Wheelersburg Middle School – Ohio

Friday, September 1st, 2006

Story submitted from Joe Lester

I am the Grandfather of a little girl at the Wheelersburg Middle School. There is a solar electricity installation system on the school. The panels were installed on poles and they sit outside the science room near the front of the school. Anyone who drops off kids or picks up kids at the school can see the solar panels.

Our community is small so it was important for us to get these solar electricity system or PV system. There is a lot of things that we in a small town don’t get, but we want the best educations for our kids and grandkids that we can get and this PV system will help our kids learn science and math.


The system was donated by American Electric Power and the Ohio Dept of Development’s Office of Energy Efficiency and the Foundation for Environmental Education. The biggest expense of the installation was the panel array and the panels were donated by American Electric Power. We dealt with John Hollback and Paul Loeffelman at AEP.

We raised money for our part of the project cost. I personally donated $1,000. But most of the money was raised in a “Walk-a-thon” in which we had more than 2,000 people donate $1.00. That is pretty good for a community of $5,000 people. Many of the people who donated money were teachers and school staff and parents of the kids at the school.

At the ribbon cutting, Congressman Ted Strickland’s Office (he is from this part of Ohio) sent someone from Washington DC to speak. Sarah Ward from the State of Ohio came and John Hollback spoke from AEP.

The Ohio Energy Project provided teacher training for our school.

I am writing this story because we are so excited about getting a Web based data collection system that will enable our students to see how much electricity is being generated by the solar panels in real time. Our kids will be able to compare how much electricity we are generating with similar systems in Chicago, Illinois, and Oakland, California. They are excited about this new addition to our system.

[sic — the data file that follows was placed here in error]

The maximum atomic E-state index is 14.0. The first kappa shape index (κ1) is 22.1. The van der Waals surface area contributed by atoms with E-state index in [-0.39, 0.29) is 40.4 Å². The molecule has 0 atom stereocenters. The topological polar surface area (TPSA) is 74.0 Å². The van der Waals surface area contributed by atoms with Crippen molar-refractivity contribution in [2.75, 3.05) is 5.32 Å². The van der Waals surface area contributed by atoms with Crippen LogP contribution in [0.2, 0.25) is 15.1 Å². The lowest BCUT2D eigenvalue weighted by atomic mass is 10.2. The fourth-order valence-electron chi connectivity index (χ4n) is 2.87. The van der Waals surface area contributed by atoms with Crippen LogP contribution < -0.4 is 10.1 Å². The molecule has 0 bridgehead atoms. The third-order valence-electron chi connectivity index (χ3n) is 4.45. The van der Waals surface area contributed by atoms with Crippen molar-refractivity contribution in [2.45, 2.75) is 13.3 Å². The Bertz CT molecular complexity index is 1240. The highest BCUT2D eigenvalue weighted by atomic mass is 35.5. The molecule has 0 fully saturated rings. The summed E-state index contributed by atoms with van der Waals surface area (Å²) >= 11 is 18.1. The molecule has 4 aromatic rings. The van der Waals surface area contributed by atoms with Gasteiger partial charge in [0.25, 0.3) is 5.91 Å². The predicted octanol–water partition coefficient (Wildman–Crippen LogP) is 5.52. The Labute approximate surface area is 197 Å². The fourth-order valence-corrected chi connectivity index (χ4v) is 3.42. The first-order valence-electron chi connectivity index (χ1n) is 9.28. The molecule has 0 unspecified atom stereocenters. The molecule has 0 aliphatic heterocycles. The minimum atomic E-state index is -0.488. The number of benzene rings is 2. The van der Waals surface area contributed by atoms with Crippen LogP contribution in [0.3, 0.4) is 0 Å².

In the picture I have included Larry Schoff from the US Dept of Energy and Elaine Barnes (then) from the Ohio Office of Energy Efficiency and our previous Superintendent John Eaton.

We are now building a new high school and we had hoped to put a large solar array on the roof of the school, but I am not sure that is going to happen. I will provide an update on this in a few months.

The Haiti Solar School Project: the Haiti Exchange

Wednesday, August 30th, 2006

Story submitted by Patrick Sherwin from Athens, OH

Our arrival in Haiti is surprisingly smooth due to the help of our interpreters Marie, LaRaque, and Domond. Dinner is great, and the accommodations exceptional when considering the neighborhood we’ve just driven through. The indications of poverty can only be detected by the worn clothing and rough architecture. The people are sturdy, carrying on with colorful style. They carry conviction, and contentment. Many carry large aluminum bowls balanced on their heads full of material necessity: bread, water, wash tubs, fruit, toilet paper, soap, as well as dignity, grace and strength.img_4095.jpg
In the morning, the smell of rich coffee tweaks my nose hairs. I’m greeted by a gleaming white smile and a hot cup of the dark juice. Finally I’ve found a nation that grows coffee and knows how to drink it. As Don points out, “it’s so thick you could almost use a fork.” As the morning progresses the caffeine quickens my blood as I pace the floors of our stop-over house, Matthew 25, waiting for a lift to the unknown mountain town of Belle Riviere. Eight hours later, adrenal glands exhausted, our ride arrives in classic Caribbean style. He’s relaxed and stoic, looks us all in the eye and accepts our hasty handshake. It’s three o’clock and we are in a hurry to get out of the city and up the mountain. If all goes well we will arrive before nightfall.img_4098.jpg

LaRaque, one of our interpreters, is upset. He feels like we’ve been cheated out of a day. LaRaque is totally at ease in normal operational mode. He’s unemployed, as far as I can tell, but he’s a good translator, and knows his way around Haiti with confidence. LaRaque works on his own schedule, but he likes to be “boss” or “Bishop” any chance he gets. “We are leaving those here!” LaRaque demands as I try to load up the two dead chickens and bundle of bananas which our driver bought to take home. LaRaque’s correct in his thinking here; the truck is already full- 8 passengers and 1,500 pounds of gear. And besides, LaRaque probably knows best because the chickens are “stinking.”